The rest of this week will either see us break the back of the delays, or it will likely end the project for this season. Spirits are extremely high.

A Happy New Year and A Job Well Done

January 4th, 2012 by Maria-Jose Viñas

By Lora Koenig

Greenbelt (MD, US), 3 January — On December 28 in Antarctica (which corresponds to Dec. 27 back here in the States), the team completed the traverse and arrived back at Byrd Camp with a warm welcome from the camp residents. In 18 days they had traveled 500 kilometers (310 miles), drilled eight ice cores, dug six 2-meter (6.56-ft) snow pits and set up and broken down six camps sites. And, I am guessing here, but I am sure they heaved over 20,000 shovels of snow and lifted over two tons per person while moving the science equipment, food and gear around. Ludo shoveled the most, digging the snowpits, and Randy lifted the most, hauling the ice core drill up and down while pulling each ice core to the surface. Most importantly, the team completed all planned science activities and returned safely.

The team arrived Byrd Camp at 10 AM and immediately started packing their gear in order to catch a flight out the next day. Yes, more lifting. It was going to be a very quick turnaround but the rule in Antarctica is, if a plane is on the ground, get on it! The team, along with the camp staff, had the pallet of gear built by the evening and got to enjoy a big meal from the Byrd Camp chefs. They found out early on the 29th that they would not be getting a plane that day there had been a medical emergency somewhere else in Antarctica and the plane had been diverted there to help. No one is ever frustrated in situations like these; everyone just hopes for the best for whoever was in the incident and waits patiently for the next plane.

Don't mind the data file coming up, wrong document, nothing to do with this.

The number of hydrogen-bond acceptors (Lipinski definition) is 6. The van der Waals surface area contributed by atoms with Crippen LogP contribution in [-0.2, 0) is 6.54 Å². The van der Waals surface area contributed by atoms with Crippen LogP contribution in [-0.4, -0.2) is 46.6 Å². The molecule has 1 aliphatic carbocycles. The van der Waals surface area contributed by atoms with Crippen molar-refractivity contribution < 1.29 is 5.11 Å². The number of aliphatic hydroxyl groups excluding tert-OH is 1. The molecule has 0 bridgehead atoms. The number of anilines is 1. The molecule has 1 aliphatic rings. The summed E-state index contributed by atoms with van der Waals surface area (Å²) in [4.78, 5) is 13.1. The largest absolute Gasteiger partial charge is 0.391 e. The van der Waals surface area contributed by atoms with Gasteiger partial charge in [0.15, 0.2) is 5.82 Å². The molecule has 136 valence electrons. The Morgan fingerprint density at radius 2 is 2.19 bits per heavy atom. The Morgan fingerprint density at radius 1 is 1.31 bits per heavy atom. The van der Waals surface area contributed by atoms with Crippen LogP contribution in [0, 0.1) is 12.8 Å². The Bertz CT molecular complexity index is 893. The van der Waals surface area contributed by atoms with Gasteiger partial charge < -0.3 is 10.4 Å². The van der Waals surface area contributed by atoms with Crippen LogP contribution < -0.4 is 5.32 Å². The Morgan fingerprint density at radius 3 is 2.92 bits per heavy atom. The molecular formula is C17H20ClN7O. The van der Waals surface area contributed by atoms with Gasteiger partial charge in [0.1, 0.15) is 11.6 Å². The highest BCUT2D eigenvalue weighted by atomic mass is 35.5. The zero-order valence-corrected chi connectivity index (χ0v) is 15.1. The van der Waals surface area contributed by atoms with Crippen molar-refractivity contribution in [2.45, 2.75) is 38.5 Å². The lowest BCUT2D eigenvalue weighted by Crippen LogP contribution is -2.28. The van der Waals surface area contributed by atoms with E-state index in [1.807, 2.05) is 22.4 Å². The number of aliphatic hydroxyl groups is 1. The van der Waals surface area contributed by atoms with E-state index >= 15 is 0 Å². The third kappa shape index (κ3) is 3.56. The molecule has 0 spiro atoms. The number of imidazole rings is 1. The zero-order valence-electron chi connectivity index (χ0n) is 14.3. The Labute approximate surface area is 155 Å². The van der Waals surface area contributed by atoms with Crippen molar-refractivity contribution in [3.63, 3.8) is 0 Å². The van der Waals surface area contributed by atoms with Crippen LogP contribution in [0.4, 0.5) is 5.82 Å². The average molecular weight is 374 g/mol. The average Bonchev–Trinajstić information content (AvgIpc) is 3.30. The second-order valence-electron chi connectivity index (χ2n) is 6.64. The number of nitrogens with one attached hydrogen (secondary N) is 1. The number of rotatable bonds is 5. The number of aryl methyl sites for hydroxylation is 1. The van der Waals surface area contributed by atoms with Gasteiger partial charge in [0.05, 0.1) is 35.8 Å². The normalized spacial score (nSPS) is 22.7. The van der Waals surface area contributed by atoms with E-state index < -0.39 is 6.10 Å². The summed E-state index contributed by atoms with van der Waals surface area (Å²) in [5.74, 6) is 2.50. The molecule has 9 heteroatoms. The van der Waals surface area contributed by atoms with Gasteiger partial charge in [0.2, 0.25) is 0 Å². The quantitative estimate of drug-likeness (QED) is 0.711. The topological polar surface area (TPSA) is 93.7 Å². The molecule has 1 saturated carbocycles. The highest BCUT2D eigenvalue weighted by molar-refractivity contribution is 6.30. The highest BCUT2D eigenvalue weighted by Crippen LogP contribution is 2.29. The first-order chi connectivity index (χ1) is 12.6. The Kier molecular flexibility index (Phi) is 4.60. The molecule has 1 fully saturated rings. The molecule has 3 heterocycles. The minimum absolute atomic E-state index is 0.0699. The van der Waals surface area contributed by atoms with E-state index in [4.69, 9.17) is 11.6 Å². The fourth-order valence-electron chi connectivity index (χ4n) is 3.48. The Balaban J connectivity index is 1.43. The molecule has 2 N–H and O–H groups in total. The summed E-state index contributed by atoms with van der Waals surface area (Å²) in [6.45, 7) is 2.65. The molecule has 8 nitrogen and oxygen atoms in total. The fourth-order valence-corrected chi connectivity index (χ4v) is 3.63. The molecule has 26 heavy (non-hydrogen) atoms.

The next plane to McMurdo was scheduled for Jan. 2, 2012 (New Year’s Day in the States). This gave the team plenty of time to rest their arms and backs and recover from all their hard work, and gave the weather a chance to allow the Twin Otter at Byrd to retrieve the cached ice cores and empty fuel barrels at the camp site. The cores were collected and taken to WAIS Divide Camp, where they will stay in a freezer (a giant dug-out snow cave) until mid-January, when they will fly to McMurdo on a cold-deck LC-130 flight (a flight with the heater turned off). Once in McMurdo, the ice cores will wait in a freezer until the resupply ship reaches the station in February.  Then they will be loaded into the ship’s freezer and sailed to Port Hueneme, California. At this point, they will be put in a freezer truck and driven to the lab in Provo, Utah, at Bringham Young University. The ice cores have a long journey ahead!

The team rang in 2012 at Byrd Camp, which only about 35 other people can claim they did, and on Jan. 2 they left for McMurdo, arriving very late that same day. I talked with the team briefly on the phone when they were in McMurdo, but they were very busy. There was a flight out at 2 AM on Jan. 4 that they were scheduled to leave on. They were all busy cleaning and returning gear, packing and shipping the science equipment back to the States and getting ready to leave Antarctica for Christchurch, New Zealand. I expect to hear if the team has arrived in Christchurch later today or tomorrow. If all is on schedule, the team is just leaving Antarctica and flying over the Ross Sea. Christchurch has been experiencing a swarm of earthquakes over the past few days but there has been no damage that would delay the team’s return.  Once the team is settled in a location with good internet connectivity we will start posting their blog posts and images from the traverse, so stay tuned!

A Christmas Wish Granted

January 3rd, 2012 by Patrick Lynch

By Lora Koenig

Byrd Station (Antarctica), 27 December — Randy had a strange Christmas list this year. He wanted the 50 knot winds to stop. Late on Christmas Day his gift arrived and the storm over West Antarctica broke. The team’s speedy progress was slowed down by the back-to-back storms, but on Christmas Day in the U.S. (December 26th in Antarctica) the team moved from Seat Camp 5 to the final camp, Seat Camp 6. On December 27th in Antarctica they drilled two ice cores to complete drilling for the season. In total they drilled 9 ice cores for a total length of about 180 meters of firn. If the weather holds, which judging by today’s satellite imagery it has, the team is snowmobiling back to Byrd Camp as I am writing this blog. I expect to hear shortly that they have arrived at Byrd. The hard part of the season is complete. Now clean up begins. A flight is scheduled to leave Byrd and go to McMurdo on the 29th and the team will try to get all the gear broken down, palletized and get most of the team members on that flight. A few people may need to stay behind to pick up the ice cores that are still buried in the snow at the camp locations. Keep your fingers crossed for good weather so the planes can get into Byrd and pick up the cached ice cores.